I felt most of today’s presentations were considerably better in terms of content and engagement than most of yesterday’s.  I came away with stacks of information, loads of URLs and action points to take or investigate further.  I feel drained and energized at the same time, which is always a sign of a good conference to me.  I also got a lot of new followers on Twitter too, many of them on this list!  If you missed the Twitter discussions, don’t forget that I set up two archives (TwapperKeeper and WhatTheHashtag?!) so you can go back and catch up on some of the action.

Final thoughts – let’s do this again, let’s keep in touch, let’s act on what we learned!  A big thank-you to the organizers, presenters and sponsors who gave us so much for free over the past two days and an extra-special thank-you to Crystal, the event planner.

Aside

Thoughts on International Freelancers Day 1.

International Freelancers Day

If you haven’t read Ivanhoe, then you will have no idea where my title comes from, or that Sir Walter Scott introduced the word free-lance to the English language and, as a Scot, this has a special resonance for me.  I have just taken part in the first day of the first International Freelancers Day online webinar.  Having sat through all 12 presentations from the first day, and I intend to sit through all of the presentations on day 2, I wanted to record my immediate thoughts on what I saw, for the benefit of those who may have missed some or all of the sessions.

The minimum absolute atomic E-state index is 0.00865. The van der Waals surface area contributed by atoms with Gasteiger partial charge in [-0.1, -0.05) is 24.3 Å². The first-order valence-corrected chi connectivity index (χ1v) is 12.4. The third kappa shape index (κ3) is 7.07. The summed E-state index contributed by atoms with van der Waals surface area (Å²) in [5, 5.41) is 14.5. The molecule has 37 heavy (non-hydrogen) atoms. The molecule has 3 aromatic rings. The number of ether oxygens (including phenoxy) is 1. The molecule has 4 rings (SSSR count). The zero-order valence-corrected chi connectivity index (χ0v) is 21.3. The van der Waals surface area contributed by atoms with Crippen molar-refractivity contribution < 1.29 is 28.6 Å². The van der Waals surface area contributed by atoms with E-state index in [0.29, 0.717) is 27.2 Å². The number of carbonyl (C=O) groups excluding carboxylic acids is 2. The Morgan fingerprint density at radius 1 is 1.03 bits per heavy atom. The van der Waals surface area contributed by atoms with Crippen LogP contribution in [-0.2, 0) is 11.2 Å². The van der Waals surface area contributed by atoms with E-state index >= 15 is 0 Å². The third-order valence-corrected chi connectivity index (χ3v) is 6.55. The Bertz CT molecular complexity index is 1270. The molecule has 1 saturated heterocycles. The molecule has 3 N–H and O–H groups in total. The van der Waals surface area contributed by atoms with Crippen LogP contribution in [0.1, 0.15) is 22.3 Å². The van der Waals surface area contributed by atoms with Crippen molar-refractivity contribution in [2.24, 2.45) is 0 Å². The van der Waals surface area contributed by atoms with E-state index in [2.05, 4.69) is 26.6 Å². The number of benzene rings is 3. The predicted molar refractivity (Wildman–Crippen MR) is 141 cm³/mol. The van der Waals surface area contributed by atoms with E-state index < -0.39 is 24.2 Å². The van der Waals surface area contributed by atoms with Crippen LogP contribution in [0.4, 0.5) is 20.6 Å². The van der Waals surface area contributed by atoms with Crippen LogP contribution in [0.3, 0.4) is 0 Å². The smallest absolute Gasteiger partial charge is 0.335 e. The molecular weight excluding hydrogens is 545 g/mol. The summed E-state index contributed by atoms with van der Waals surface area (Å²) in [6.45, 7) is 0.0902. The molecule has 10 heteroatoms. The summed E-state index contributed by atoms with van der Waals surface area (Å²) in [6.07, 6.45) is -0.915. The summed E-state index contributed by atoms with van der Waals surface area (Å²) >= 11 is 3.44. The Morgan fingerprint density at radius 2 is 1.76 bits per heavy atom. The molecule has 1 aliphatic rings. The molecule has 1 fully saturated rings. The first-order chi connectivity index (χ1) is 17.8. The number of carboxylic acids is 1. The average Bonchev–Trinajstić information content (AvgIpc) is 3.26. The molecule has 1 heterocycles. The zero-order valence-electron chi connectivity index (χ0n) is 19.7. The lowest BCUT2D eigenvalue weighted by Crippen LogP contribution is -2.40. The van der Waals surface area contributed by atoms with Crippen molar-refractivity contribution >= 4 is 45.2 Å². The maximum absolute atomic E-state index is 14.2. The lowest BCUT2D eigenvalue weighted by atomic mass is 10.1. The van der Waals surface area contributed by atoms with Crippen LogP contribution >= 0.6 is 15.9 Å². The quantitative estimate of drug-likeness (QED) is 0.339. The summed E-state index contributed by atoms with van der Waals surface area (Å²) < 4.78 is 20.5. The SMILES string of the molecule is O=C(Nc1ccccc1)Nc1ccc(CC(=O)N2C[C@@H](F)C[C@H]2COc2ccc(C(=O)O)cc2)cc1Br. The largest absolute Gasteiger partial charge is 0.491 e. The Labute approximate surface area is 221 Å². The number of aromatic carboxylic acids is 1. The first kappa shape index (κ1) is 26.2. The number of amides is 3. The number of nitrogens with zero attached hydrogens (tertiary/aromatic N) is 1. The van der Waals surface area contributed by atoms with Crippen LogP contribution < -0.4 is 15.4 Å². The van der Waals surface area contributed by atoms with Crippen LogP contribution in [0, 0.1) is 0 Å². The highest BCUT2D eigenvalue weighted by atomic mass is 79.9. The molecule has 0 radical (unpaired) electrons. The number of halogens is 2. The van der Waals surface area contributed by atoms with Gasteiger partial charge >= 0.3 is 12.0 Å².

I come to these sessions with no background as a freelancer, but as someone who may be considering going into some kind of freelancing or consultancy – whether that becomes full-time or part-time is another matter.  I do come to these sessions, however, with over 30 years of presentation experience, aside from school (= up to 18 for US readers, since school ≠ university in the UK!), and I based a lot of my acceptance of the message on the quality of the presentation – not the reputation of the speakers.  I know absolutely nothing about the reputation of any of the presenters in the 24 sessions, so I am basing my opinions of what they have to offer on how well they delivered their message online – or not, as the case may be.

Three points, before I go any further:

  1. I don’t care who you are, or how many books you’ve sold, or how many people say “You were awesome”, if I think you were rubbish I will tell you.  I will not do so without saying why, because any criticism should be directed towards improvement.
  2. I respect the judgement of the people who organized this opportunity for us, at whatever level, and clearly worked to bring together a wide range of speakers and subjects to try and make the whole event engaging for most of the participants, at least some of the time.  I want to thank them for their efforts and the time they put into this, whether or not it becomes an annual event – I hope it does!